The domed tombstone stands stately against a melancholic evening sky. It is called the Queen's cemetery or Rani Kallarai. Only that the buried were no queens. They were three young women, outlanders, who lived, loved and died as wives of Governors in an alien land.
The cemetery, tucked away with a nondescript façade, behind the railway line here, adjoining the CSI graveyard speaks of a history- a history of imprints left behind by the Dutch East India CompanyThe tomb of the Queen is a definitive structure with the coat-of-arms (heraldry) of the buried etched on the three sides of the dome.
Underneath, resides a mother, with her arms around her still-born son, on whose delivery she lost her life. Buried alongside, are three other sons of hers, who had died ahead of their mother. Anthonio van Steelant- Nilo, wife of Joannes Van Steelant, the Governor of Dutch possessions on the Coromandel coast, died in 1709 at the age of 32.
In the insides of the Tomb, there is an engraved epitaph for the dead lady on the ceiling. The crevices nurturing plants at the four corners of the dome adds a certain poignance to the one that already defines the tombstone.
The mausoleum also hosts an obelisk (stone pillar tapering imposingly towards the sky) for Adriana Appels, wife of Jacob Mossel, Governor of Nagapattinam. Adriana's is majesterial in its own right facing Anthonio's tomb.
According to a short paper by a Dutch researcher which is available with the St.Peter's Church, “all the bells of Nagapattinam tolled throughout the day and the canons of the Dutch ship…fired a shot every fifteen minutes,” and that “the sky above Nagapattinam must have been heavy with the scent of gunpowder,” to mark Adriana's funeral.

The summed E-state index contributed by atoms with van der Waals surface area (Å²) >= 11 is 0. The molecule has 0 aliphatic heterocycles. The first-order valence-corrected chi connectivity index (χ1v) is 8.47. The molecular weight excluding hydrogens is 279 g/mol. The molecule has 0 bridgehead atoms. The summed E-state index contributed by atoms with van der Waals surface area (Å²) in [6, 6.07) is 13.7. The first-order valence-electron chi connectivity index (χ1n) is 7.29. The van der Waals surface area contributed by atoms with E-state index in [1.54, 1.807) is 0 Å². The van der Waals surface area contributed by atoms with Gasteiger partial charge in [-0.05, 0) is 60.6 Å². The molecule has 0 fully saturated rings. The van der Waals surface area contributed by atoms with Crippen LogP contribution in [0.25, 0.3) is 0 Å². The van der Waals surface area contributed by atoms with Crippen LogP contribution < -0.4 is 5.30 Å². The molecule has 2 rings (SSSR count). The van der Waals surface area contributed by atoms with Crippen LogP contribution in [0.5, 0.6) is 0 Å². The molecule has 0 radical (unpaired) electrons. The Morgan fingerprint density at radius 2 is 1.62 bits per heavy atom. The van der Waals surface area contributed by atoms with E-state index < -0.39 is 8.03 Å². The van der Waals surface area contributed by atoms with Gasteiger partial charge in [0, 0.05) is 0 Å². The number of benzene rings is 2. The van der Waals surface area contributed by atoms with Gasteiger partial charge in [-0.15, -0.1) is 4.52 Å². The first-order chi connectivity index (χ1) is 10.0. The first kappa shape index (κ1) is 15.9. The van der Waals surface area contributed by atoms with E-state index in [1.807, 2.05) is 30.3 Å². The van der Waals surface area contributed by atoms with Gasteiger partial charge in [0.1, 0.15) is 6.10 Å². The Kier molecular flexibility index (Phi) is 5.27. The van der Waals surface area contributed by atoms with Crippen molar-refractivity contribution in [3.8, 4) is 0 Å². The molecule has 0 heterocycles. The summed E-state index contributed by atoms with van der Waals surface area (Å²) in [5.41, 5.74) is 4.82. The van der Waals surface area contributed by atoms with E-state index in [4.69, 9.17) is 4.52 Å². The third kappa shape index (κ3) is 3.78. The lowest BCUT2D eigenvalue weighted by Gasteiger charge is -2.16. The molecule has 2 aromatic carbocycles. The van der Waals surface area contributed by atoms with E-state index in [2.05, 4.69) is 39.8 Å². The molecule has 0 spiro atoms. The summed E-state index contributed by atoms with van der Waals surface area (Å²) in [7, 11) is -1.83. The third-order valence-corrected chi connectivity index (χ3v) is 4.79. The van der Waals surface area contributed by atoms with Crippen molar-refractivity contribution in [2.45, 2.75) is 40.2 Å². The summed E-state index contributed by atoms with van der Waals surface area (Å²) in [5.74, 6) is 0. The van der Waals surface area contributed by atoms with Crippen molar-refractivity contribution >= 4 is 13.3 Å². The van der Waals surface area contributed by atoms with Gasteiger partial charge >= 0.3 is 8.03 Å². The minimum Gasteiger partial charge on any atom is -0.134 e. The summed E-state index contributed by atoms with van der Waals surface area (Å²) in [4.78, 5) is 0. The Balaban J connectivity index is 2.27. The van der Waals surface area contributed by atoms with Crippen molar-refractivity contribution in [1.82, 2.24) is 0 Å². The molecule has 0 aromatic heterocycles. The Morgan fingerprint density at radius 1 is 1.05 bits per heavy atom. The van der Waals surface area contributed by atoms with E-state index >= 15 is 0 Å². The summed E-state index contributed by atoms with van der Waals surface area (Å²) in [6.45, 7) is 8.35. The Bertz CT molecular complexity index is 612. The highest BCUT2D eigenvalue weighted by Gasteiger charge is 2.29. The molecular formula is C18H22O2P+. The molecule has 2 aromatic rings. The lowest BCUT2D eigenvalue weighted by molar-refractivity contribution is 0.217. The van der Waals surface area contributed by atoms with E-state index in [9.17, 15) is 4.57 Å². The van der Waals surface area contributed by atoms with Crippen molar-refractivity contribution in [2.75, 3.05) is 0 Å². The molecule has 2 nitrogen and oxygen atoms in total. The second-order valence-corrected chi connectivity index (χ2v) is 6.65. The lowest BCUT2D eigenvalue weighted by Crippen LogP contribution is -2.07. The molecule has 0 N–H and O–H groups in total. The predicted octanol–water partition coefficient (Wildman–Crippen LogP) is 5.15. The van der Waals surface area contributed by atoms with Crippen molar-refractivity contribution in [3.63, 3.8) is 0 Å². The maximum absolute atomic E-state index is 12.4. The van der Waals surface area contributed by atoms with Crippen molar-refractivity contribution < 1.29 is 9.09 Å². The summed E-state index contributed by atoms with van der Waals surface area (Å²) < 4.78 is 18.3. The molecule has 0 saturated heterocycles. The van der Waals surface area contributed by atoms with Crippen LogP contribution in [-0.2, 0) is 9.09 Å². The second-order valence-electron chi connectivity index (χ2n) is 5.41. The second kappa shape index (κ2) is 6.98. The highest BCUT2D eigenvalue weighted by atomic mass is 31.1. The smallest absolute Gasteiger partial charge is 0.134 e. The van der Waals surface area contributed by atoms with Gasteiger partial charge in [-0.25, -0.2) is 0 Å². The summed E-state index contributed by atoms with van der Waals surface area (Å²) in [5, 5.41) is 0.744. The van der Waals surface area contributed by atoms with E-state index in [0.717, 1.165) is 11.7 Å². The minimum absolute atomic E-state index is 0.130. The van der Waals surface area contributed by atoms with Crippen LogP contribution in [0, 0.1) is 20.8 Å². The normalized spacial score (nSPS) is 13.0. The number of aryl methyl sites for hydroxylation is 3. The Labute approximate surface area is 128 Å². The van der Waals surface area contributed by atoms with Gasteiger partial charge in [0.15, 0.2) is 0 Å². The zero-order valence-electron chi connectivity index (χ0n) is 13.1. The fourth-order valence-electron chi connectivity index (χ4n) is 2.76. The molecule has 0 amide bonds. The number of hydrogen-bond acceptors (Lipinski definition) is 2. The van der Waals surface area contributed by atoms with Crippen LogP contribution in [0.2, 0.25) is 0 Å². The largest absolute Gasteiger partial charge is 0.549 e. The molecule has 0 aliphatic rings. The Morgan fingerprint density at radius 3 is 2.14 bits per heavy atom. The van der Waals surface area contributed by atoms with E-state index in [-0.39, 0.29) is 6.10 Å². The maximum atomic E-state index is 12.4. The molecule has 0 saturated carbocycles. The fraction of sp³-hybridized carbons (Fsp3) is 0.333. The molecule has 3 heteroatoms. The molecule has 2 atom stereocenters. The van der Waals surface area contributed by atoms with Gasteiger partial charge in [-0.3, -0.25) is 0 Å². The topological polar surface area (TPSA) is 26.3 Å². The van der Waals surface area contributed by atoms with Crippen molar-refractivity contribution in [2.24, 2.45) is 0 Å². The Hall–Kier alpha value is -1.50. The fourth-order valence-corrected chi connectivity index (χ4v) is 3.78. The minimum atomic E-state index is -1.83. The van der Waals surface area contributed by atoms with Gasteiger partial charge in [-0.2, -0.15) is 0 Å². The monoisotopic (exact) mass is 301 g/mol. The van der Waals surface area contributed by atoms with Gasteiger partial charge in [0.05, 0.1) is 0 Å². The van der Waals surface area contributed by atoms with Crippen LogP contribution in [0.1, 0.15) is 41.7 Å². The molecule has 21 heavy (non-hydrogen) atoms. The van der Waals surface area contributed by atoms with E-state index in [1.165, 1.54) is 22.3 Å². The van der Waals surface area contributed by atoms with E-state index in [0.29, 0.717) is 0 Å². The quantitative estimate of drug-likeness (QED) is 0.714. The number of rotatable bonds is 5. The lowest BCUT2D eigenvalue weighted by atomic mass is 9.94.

Adriana's obelisk has a plaque dedicated to her and her five-year-old daughter Catharina Johanna, who died of chickenpox and was buried in a cellar below. As for Adriana, she was said to have died of a broken heart at the death of her children. She married at the age of 15 and died when she was 28 in 1743.
Sandwiched between the two imposing tombs is another slab beneath where Dina Maria Leydecker was buried. Wife of another governor Daniel Bernard, Dina's relatively non-extravagant tombstone is offset by the exquisitely carved coat-of-arms.
The research paper with the St.Peter's Church describes Dina's tombstone as the Cinderella of the three.
Opulence of the grave also became a marker of one's position in society, as Anthonio's tombstone depicts. As if to match these women's positions in life, three mahogany memorial plaques adorn the St.Peter's Church here, with their names painted in gold and their coat-of-arms depicting their familial pedigree.
Known as the three brides of St.Peter's Church, these ladies are also known as thethree brides of the Dutch mausoleum with its 60 other exquisitely engraved Dutch tombstones. Today, the 1664-dated Rani Kallarai stands desolate in the wilderness of time and neglect.